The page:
Regional Climate Change and National Responsibilities

The Letter from James Hansen and Makiko Sato  published March 2, 2016 by Environmental Research Letters is another in a long series of  “must-reads” from climatologist Hansen.

The paper starts with an update on observed global warming in recent decades with emphasis on the shift of the “bell curve” of seasonal mean local temperature anomalies. In other words, “what were once unusually warm conditions now occur more frequently, and the most extreme warm events are now more extreme than others.”

Impacts and consequences of the shifting bell curve are described on a regional basis, based on peer-reviewed studies. Human “livelihood” and health issues are discussed.

They point out the change from the goal stated in the UN 1992 Framework Convention on Climate Change (stabilization of greenhouse gases in the atmosphere to a level that would prevent dangerous anthropogenic interference in the climate system,) to reducing global emissions so as to hold the increase of global temperature to less than 2 degrees Celsius and aspiring to less than 1.5 degrees C (UN CoP21 in Paris.)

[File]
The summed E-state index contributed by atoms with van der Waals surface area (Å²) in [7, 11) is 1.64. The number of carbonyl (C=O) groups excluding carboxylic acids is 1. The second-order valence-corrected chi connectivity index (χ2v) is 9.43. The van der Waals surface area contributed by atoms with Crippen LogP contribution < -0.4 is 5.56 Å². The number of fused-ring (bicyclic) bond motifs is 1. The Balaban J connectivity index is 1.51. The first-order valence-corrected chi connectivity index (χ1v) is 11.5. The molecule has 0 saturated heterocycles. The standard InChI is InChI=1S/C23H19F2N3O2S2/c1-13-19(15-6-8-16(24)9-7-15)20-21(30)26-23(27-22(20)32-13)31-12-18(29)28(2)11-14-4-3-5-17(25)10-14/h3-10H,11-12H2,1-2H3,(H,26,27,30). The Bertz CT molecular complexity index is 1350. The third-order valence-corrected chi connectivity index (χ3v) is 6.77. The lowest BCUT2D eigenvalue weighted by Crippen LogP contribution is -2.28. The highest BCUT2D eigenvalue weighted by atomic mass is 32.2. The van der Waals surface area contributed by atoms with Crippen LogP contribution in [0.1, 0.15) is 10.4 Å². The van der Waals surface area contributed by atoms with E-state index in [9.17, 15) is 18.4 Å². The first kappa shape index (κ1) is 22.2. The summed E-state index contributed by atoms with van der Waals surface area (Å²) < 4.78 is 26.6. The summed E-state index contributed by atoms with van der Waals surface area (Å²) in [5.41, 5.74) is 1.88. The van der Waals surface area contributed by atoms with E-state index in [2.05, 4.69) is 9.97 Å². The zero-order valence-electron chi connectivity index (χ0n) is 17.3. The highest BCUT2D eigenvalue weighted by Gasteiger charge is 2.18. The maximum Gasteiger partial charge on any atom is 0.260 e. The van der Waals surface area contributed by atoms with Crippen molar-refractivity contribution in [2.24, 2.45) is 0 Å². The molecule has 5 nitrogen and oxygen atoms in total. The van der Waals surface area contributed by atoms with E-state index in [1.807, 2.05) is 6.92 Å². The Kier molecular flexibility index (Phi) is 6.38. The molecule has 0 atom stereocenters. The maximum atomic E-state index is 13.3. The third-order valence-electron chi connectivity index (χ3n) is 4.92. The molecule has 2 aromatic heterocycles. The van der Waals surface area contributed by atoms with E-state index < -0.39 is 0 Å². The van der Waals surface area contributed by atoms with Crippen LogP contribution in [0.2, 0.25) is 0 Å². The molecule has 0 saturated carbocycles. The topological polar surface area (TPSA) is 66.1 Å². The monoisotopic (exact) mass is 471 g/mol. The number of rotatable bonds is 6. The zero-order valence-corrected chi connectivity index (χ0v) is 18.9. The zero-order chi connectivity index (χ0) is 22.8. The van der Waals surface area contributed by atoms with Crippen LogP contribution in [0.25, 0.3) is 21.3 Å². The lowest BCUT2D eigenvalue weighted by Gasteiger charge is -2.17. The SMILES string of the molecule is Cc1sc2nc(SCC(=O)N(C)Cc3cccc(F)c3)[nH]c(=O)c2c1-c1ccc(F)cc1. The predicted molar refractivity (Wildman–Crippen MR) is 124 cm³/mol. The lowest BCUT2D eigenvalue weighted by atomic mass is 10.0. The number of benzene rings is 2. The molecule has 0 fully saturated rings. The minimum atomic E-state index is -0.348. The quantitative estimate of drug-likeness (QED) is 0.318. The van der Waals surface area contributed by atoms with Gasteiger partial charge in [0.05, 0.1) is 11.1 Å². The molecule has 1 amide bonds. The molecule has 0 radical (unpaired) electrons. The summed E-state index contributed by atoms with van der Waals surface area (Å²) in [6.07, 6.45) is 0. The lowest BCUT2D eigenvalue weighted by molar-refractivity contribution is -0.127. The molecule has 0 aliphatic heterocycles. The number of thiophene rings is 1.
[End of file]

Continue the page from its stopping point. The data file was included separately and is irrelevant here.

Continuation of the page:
They call for a return to the goal of stabilizing greenhouse gases (GHG), of which CO2 is the most important.

“CO2 must be restored to a level no higher than about 350 parts per million, with restoration prompt enough to avoid practically irreversible ocean warming and ice sheet disintegration.”  This is possible with reductions of 5-7% a year, beginning immediately.

The “national responsibilities” they call for include a carbon fee collected from fossil fuel companies at the site of production and also at ports of entry, which rises gradually and is distributed uniformly to the public. Other responsibilities: improved agricultural and forestry practices, and international cooperation in generating more affordable carbon-free energies.

Hansen has received numerous awards for his research and science communication.  This article (if you leave out the formula for calculating the shift of the bell curves) is quite  readable, but if you want a summary there is one at his co-author’s website at Columbia University Earth Institute. http://www.columbia.edu/~jeh1/mailings/2016/20160301_Dice2.PopSci.pdf.

 

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